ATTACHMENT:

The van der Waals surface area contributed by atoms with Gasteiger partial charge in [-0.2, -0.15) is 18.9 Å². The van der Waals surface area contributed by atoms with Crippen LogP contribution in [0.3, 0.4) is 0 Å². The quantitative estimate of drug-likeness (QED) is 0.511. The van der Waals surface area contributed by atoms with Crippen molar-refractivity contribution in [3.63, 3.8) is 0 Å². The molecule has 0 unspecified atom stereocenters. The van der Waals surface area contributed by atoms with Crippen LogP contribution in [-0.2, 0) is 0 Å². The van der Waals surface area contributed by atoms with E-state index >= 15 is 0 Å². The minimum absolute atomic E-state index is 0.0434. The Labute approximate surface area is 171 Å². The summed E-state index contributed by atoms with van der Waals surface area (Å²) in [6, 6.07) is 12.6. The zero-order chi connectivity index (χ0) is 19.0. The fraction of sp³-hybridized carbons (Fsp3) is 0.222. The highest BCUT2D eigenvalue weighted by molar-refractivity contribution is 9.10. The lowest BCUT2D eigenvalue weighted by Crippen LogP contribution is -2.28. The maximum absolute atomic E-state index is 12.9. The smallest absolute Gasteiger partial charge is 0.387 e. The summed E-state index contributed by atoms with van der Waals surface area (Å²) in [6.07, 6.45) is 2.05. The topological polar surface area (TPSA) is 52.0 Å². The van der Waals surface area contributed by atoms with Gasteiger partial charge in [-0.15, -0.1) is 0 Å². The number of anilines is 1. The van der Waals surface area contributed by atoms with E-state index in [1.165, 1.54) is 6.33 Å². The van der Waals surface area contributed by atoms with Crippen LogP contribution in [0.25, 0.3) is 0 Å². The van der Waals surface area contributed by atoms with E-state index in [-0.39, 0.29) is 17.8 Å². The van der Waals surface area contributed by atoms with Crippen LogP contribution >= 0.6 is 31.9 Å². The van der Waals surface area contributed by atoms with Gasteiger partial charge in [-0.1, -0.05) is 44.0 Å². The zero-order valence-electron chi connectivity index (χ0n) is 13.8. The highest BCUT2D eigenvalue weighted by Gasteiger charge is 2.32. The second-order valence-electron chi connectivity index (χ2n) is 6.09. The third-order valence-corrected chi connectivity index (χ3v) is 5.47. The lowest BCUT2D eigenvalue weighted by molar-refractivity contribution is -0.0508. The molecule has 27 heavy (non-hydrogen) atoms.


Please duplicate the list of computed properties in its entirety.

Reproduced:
The van der Waals surface area contributed by atoms with Gasteiger partial charge in [-0.2, -0.15) is 18.9 Å². The van der Waals surface area contributed by atoms with Crippen LogP contribution in [0.3, 0.4) is 0 Å². The quantitative estimate of drug-likeness (QED) is 0.511. The van der Waals surface area contributed by atoms with Crippen molar-refractivity contribution in [3.63, 3.8) is 0 Å². The molecule has 0 unspecified atom stereocenters. The van der Waals surface area contributed by atoms with Crippen LogP contribution in [-0.2, 0) is 0 Å². The van der Waals surface area contributed by atoms with E-state index >= 15 is 0 Å². The minimum absolute atomic E-state index is 0.0434. The Labute approximate surface area is 171 Å². The summed E-state index contributed by atoms with van der Waals surface area (Å²) in [6, 6.07) is 12.6. The zero-order chi connectivity index (χ0) is 19.0. The fraction of sp³-hybridized carbons (Fsp3) is 0.222. The highest BCUT2D eigenvalue weighted by molar-refractivity contribution is 9.10. The lowest BCUT2D eigenvalue weighted by Crippen LogP contribution is -2.28. The maximum absolute atomic E-state index is 12.9. The smallest absolute Gasteiger partial charge is 0.387 e. The summed E-state index contributed by atoms with van der Waals surface area (Å²) in [6.07, 6.45) is 2.05. The topological polar surface area (TPSA) is 52.0 Å². The van der Waals surface area contributed by atoms with Gasteiger partial charge in [-0.15, -0.1) is 0 Å². The number of anilines is 1. The van der Waals surface area contributed by atoms with E-state index in [1.165, 1.54) is 6.33 Å². The van der Waals surface area contributed by atoms with Crippen LogP contribution in [0.25, 0.3) is 0 Å². The van der Waals surface area contributed by atoms with E-state index in [-0.39, 0.29) is 17.8 Å². The van der Waals surface area contributed by atoms with Crippen LogP contribution >= 0.6 is 31.9 Å². The van der Waals surface area contributed by atoms with Gasteiger partial charge in [-0.1, -0.05) is 44.0 Å². The zero-order valence-electron chi connectivity index (χ0n) is 13.8. The highest BCUT2D eigenvalue weighted by Gasteiger charge is 2.32. The second-order valence-electron chi connectivity index (χ2n) is 6.09. The third-order valence-corrected chi connectivity index (χ3v) is 5.47. The lowest BCUT2D eigenvalue weighted by molar-refractivity contribution is -0.0508. The molecule has 27 heavy (non-hydrogen) atoms.